Lindsey Vonn, Tiger Woods

Tiger Woods unsure if he will go to Sochi Olympics

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Lindsey Vonn is working her way back for Sochi, but it’s still unknown if Tiger Woods will be there in February.

Woods was asked if he’s “making plans to be in Sochi” on Wednesday.

“I think that’s just day to day,” Woods said at the Northwestern Mutual Challenge in Sherwood Oaks, Calif. “We just don’t know how her leg’s going to be. We’ll just take it day to day, race to race.”

Woods’ comments agree with what Vonn said in August.

Woods would seem to be free from PGA Tour play while Vonn competes in her best events in Sochi (downhill, super-G), if you go by his normal schedule.

Vonn could compete on Feb. 10, Feb. 12, Feb. 15 and Feb. 18 in Sochi.

The PGA Tour’s Pebble Beach National Pro-Am is Feb. 6-9, followed by the Northern Trust Open at Riviera from Feb. 13-16. Woods has played Pebble Beach once since 2002 and hasn’t played Riviera since 2006.

A bigger tournament, the Accenture Match Play Championship, begins Feb. 19. Woods has played that the last three years. If he plays again in 2014, he would surely miss the Feb. 18 giant slalom, though Vonn has never won an Olympic or World Championships medal in that event.

Woods said Vonn has also “hinted” toward him to tweet more.

“I grew up in a different era, and it’s a little bit different for me,” said Woods, who is eight years older than Vonn. “I’m still a little bit old school. I’m kind of getting towards it, but still not quite grasping the whole concept yet, but I’ll get there eventually.”

Vonn takes first official training run in comeback

Elana Meyers Taylor crashes, brakewoman ejected (video)

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Two-time Olympic medalist Elana Meyers Taylor‘s start to the World Cup bobsled season was both record-breaking and painful.

Meyers Taylor and brakewoman Kehri Jones had the fastest women’s start time ever recorded on the 2010 Olympic track in Whistler, B.C., on Saturday.

But only one of them made it to the finish.

Meyers Taylor crashed the sled during their first run, with the impact causing Jones to eject out the back and slide along the chute before coming to a stop.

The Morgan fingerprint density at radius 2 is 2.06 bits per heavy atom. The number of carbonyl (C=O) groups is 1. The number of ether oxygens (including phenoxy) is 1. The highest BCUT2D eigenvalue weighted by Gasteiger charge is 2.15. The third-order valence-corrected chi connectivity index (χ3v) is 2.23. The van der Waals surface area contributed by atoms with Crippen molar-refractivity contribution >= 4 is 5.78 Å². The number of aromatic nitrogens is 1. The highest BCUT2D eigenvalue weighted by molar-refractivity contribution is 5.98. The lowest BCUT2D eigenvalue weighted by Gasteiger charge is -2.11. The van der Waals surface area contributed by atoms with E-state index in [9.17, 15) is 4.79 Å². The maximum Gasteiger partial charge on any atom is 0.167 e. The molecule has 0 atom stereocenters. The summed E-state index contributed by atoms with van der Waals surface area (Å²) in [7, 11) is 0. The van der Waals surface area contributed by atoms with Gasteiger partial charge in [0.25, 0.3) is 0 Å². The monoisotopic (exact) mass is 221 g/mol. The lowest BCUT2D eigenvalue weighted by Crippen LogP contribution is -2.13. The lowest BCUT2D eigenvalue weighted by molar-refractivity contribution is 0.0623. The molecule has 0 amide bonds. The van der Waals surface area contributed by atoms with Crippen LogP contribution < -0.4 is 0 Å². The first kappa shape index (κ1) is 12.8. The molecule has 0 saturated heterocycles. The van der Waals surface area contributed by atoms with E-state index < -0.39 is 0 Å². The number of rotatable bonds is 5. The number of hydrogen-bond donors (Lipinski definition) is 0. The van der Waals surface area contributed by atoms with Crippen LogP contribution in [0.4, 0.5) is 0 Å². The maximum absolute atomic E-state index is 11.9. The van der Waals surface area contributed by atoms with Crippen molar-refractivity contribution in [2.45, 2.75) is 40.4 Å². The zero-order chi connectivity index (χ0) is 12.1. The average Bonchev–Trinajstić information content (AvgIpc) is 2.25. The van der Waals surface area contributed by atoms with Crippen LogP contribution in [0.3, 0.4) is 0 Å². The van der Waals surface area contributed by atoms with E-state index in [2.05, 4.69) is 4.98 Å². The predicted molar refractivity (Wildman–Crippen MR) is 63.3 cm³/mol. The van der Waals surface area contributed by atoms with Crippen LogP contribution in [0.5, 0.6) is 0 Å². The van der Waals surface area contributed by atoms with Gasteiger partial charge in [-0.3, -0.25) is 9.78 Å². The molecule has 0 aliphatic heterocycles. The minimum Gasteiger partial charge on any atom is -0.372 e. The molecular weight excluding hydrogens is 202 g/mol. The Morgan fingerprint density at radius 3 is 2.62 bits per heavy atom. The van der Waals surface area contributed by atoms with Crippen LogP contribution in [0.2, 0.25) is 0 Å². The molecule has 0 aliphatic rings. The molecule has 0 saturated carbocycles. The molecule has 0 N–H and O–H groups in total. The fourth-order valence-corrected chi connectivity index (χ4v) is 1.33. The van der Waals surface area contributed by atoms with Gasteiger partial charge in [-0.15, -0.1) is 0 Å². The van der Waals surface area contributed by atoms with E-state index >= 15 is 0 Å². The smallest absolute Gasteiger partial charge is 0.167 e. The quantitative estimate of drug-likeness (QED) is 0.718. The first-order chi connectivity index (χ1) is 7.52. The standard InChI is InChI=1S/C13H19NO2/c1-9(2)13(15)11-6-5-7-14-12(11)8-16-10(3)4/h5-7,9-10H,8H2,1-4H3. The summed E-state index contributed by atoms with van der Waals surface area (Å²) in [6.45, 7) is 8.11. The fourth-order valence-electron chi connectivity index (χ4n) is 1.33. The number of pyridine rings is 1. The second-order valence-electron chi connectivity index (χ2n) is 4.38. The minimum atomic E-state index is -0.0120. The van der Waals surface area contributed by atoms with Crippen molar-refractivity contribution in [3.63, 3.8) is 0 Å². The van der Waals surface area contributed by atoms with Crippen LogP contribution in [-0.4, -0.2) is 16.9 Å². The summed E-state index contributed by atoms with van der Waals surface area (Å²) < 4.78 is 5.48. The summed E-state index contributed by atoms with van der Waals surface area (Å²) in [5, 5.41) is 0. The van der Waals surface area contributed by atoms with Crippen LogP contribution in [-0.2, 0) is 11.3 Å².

Both athletes were able to walk off the track, according to U.S. Bobsled.

Meyers Taylor missed four races last season while receiving treatment for long-term effects from a January 2015 concussion. She returned to win at the last two stops.

MORE: Why Steven Holcomb mulled retirement

Diver Sammy Lee, first Asian-American male gold medalist, dies at 96

NEW YORK, NY - APRIL 18:  1948 and 1952 Olympic platform diving gold medalist Dr. Sammy Lee and Olympic diving hopeful Brittany Viola of the United States attend the Team USA Road to London 100 Days Out Celebration in Times Square on April 18, 2012 in New York City.  (Photo by Jeff Zelevansky/Getty Images for USOC)
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Dr. Sammy Lee, the first Asian-American man to win an Olympic gold medal and first male diver to repeat as Olympic champion, died of pneumonia at age 96 on Friday, according to the University of Southern California.

Lee was born in Fresno, Calif., of Korean parents.

He unretired from a medical career to compete in his first Olympics in London in 1948, after the Games took a 12-year break due to World War II.

Lee earned platform gold and springboard bronze in 1948 and then retired, unretired and defended his platform title in 1952. Lee and another Asian-American, Victoria Manolo-Draves, who had a Filipino father and English mother, both won diving titles in 1948, with Draves’ springboard gold coming first.

Lee also served in the U.S. Army Medical Corps during the Korean War.

He succeeded despite facing racial discrimination. From TeamUSA.org:

When Sammy was growing up, non-whites could use the pool where he practiced one day a week, on Wednesdays only. And then, as he has told it, the pool would be emptied after the non-whites used it, and fresh water was brought in the next day.

When the pool was off-limits, Sammy practiced by jumping into a sand pile.

Lee went on to coach divers, including Greg Louganis, after his competitive career, and continued his medical work. He graduated from USC’s medical school in 1947.

He is a member of the U.S. Olympic and International Swimming Halls of Fame.

*Correction: An earlier version of this post erroneously reported Lee was the first Asian-American Olympic champion. He was the second.